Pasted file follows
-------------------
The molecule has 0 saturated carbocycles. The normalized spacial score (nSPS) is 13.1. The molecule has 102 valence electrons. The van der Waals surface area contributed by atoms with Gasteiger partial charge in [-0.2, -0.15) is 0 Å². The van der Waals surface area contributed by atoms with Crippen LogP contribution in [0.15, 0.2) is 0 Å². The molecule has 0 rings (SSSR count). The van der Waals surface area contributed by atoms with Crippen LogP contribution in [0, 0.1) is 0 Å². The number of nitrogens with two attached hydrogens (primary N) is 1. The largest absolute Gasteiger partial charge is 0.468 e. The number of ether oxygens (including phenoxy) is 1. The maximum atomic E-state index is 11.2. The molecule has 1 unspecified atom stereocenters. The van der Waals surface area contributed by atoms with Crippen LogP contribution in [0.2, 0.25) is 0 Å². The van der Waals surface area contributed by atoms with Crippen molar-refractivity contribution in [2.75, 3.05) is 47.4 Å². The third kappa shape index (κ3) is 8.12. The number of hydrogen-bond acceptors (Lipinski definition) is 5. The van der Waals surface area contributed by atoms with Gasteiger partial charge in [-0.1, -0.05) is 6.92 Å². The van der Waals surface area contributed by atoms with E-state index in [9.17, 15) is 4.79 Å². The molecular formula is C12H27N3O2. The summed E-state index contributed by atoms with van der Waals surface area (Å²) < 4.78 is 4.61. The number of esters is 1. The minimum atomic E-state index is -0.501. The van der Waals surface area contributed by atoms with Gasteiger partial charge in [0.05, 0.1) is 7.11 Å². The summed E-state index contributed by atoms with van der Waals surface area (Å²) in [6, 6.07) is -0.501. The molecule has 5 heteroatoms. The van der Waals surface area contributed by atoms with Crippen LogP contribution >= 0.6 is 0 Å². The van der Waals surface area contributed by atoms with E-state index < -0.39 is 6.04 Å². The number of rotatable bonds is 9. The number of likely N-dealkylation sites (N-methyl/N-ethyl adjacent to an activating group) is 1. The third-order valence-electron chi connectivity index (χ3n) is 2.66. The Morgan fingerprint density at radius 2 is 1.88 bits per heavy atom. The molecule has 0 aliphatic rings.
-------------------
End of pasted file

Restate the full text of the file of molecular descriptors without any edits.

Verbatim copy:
The molecule has 0 saturated carbocycles. The normalized spacial score (nSPS) is 13.1. The molecule has 102 valence electrons. The van der Waals surface area contributed by atoms with Gasteiger partial charge in [-0.2, -0.15) is 0 Å². The van der Waals surface area contributed by atoms with Crippen LogP contribution in [0.15, 0.2) is 0 Å². The molecule has 0 rings (SSSR count). The van der Waals surface area contributed by atoms with Crippen LogP contribution in [0, 0.1) is 0 Å². The number of nitrogens with two attached hydrogens (primary N) is 1. The largest absolute Gasteiger partial charge is 0.468 e. The number of ether oxygens (including phenoxy) is 1. The maximum atomic E-state index is 11.2. The molecule has 1 unspecified atom stereocenters. The van der Waals surface area contributed by atoms with Crippen LogP contribution in [0.2, 0.25) is 0 Å². The van der Waals surface area contributed by atoms with Crippen molar-refractivity contribution in [2.75, 3.05) is 47.4 Å². The third kappa shape index (κ3) is 8.12. The number of hydrogen-bond acceptors (Lipinski definition) is 5. The van der Waals surface area contributed by atoms with Gasteiger partial charge in [-0.1, -0.05) is 6.92 Å². The van der Waals surface area contributed by atoms with E-state index in [9.17, 15) is 4.79 Å². The molecular formula is C12H27N3O2. The summed E-state index contributed by atoms with van der Waals surface area (Å²) < 4.78 is 4.61. The number of esters is 1. The minimum atomic E-state index is -0.501. The van der Waals surface area contributed by atoms with Gasteiger partial charge in [0.05, 0.1) is 7.11 Å². The summed E-state index contributed by atoms with van der Waals surface area (Å²) in [6, 6.07) is -0.501. The molecule has 5 heteroatoms. The van der Waals surface area contributed by atoms with Crippen LogP contribution >= 0.6 is 0 Å². The van der Waals surface area contributed by atoms with E-state index < -0.39 is 6.04 Å². The number of rotatable bonds is 9. The number of likely N-dealkylation sites (N-methyl/N-ethyl adjacent to an activating group) is 1. The third-order valence-electron chi connectivity index (χ3n) is 2.66. The Morgan fingerprint density at radius 2 is 1.88 bits per heavy atom. The molecule has 0 aliphatic rings.